Drug War a Failure, Coloradans Say in Poll
by Ari Armstrong
[The following article originally appeared in the November/December 2001 edition of Colorado Liberty.]
"83% of Colorado voters believe that we are losing the war on drugs. The majority of voters believe the war on drugs has been ineffective in reducing drug use and supply in Colorado... 85% believe that the current war on drugs is dealing with symptoms of drug abuse but failing to solve the underlying causes... Colorado voters clearly view the current war on drugs as a failure and view addiction as primarily a health problem, not a crime."
Those were the findings of a poll released in September by Ridder/Braden, Inc. The poll was commissioned by the Rocky Mountain Peace and Justice Center, with funding from the Lindesmith Center Drug Policy Foundation. The Center is part of Colorado's Criminal Justice Reform Coalition (formerly the Prison Moratorium Coalition), which the previous LP state board voted to endorse.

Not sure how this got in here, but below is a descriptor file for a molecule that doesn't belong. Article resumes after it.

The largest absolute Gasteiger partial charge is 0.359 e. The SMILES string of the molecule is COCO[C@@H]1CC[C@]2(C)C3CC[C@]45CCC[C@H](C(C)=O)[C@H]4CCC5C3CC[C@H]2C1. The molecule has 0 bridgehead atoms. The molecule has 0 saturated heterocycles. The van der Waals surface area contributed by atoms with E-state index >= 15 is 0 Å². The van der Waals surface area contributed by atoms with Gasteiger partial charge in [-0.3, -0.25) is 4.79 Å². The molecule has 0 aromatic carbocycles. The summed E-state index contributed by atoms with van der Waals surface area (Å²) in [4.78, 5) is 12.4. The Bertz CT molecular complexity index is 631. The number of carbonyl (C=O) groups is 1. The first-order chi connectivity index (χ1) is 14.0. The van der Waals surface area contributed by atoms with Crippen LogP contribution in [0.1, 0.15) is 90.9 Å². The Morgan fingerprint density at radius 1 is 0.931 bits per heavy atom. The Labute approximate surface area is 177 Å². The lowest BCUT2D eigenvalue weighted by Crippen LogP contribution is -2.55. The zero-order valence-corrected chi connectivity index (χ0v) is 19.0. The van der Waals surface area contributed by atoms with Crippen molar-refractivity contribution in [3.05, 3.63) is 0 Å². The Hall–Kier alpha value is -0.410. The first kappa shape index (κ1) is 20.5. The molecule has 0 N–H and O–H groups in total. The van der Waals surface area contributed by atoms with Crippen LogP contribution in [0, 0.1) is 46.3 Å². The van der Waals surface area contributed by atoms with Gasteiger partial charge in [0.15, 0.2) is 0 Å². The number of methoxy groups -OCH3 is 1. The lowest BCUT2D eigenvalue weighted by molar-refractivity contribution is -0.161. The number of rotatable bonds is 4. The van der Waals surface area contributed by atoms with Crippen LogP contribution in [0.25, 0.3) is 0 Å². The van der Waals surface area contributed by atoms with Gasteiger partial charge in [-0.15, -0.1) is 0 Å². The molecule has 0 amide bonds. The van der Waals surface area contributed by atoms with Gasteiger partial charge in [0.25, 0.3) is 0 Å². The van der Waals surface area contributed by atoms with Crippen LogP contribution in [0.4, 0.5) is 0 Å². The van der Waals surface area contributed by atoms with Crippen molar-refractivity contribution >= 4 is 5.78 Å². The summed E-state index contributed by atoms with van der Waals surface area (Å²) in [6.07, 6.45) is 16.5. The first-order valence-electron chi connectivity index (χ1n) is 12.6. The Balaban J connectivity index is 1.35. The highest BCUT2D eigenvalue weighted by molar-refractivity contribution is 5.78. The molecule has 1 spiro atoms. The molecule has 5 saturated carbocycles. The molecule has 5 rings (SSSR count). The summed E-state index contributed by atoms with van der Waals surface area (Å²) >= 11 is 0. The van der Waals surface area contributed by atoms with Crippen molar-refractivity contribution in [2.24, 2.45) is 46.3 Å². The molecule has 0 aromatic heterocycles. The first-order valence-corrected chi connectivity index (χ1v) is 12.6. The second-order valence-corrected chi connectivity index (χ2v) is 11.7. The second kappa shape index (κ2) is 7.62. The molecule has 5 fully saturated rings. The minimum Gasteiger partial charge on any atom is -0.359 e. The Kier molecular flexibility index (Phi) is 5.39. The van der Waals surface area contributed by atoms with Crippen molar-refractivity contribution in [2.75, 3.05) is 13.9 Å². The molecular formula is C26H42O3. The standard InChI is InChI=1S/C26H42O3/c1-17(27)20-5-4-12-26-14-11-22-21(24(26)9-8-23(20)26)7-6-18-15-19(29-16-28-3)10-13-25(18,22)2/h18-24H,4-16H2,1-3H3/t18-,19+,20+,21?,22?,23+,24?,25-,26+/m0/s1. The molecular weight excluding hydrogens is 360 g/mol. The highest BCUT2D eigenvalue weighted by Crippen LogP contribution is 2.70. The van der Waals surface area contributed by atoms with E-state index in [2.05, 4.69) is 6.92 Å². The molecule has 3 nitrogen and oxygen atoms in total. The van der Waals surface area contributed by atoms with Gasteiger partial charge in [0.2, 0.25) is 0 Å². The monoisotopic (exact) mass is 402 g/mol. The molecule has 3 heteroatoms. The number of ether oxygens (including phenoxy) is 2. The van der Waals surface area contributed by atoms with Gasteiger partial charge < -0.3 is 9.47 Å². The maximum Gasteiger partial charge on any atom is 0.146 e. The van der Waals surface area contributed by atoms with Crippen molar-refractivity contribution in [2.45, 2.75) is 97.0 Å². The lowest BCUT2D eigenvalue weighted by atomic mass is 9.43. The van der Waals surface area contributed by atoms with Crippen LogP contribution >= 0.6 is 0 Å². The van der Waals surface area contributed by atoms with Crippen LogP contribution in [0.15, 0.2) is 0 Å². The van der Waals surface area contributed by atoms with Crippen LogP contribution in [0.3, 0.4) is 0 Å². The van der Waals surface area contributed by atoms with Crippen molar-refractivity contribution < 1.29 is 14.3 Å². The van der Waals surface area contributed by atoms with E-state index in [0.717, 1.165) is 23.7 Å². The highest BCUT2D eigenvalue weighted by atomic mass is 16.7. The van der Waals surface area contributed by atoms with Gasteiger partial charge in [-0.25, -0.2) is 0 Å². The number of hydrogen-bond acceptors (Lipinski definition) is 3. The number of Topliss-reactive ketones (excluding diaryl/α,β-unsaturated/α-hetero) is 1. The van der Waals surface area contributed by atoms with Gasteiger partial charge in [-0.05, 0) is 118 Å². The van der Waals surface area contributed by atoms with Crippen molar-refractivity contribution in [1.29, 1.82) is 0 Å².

Sheriff Bill Masters of Telluride said, "It is not surprising that the public would prefer their criminal justice system to be tracking down murderers and terrorists as opposed to wasting precious police officers' time and money arresting 750,000 harmless pot smokers every year.
"The President should immediately end the drug war and assign the job of investigating and tracking down terrorists to the 9,000-plus experienced agents, analysts, and chemists currently working for the DEA. We all might sleep better knowing that our federal law enforcement agencies' number one priority will always be the vigilant protection of our citizens from vicious murderers."